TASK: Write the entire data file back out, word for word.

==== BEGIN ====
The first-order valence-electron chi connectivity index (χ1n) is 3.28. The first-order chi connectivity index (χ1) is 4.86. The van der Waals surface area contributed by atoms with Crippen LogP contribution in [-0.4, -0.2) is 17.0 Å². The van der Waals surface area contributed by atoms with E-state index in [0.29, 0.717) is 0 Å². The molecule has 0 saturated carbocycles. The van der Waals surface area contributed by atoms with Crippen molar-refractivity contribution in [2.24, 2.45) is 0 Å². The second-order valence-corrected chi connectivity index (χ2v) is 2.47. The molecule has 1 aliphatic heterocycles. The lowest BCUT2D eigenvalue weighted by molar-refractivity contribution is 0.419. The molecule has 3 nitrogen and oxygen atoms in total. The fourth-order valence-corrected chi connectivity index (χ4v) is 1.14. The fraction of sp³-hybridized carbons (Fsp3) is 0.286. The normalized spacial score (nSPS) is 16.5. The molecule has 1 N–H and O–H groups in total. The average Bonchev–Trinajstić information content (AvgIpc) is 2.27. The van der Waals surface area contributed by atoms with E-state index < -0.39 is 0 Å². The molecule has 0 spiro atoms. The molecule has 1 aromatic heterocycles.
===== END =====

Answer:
The first-order valence-electron chi connectivity index (χ1n) is 3.28. The first-order chi connectivity index (χ1) is 4.86. The van der Waals surface area contributed by atoms with Crippen LogP contribution in [-0.4, -0.2) is 17.0 Å². The van der Waals surface area contributed by atoms with E-state index in [0.29, 0.717) is 0 Å². The molecule has 0 saturated carbocycles. The van der Waals surface area contributed by atoms with Crippen molar-refractivity contribution in [2.24, 2.45) is 0 Å². The second-order valence-corrected chi connectivity index (χ2v) is 2.47. The molecule has 1 aliphatic heterocycles. The lowest BCUT2D eigenvalue weighted by molar-refractivity contribution is 0.419. The molecule has 3 nitrogen and oxygen atoms in total. The fourth-order valence-corrected chi connectivity index (χ4v) is 1.14. The fraction of sp³-hybridized carbons (Fsp3) is 0.286. The normalized spacial score (nSPS) is 16.5. The molecule has 1 N–H and O–H groups in total. The average Bonchev–Trinajstić information content (AvgIpc) is 2.27. The van der Waals surface area contributed by atoms with E-state index < -0.39 is 0 Å². The molecule has 0 spiro atoms. The molecule has 1 aromatic heterocycles.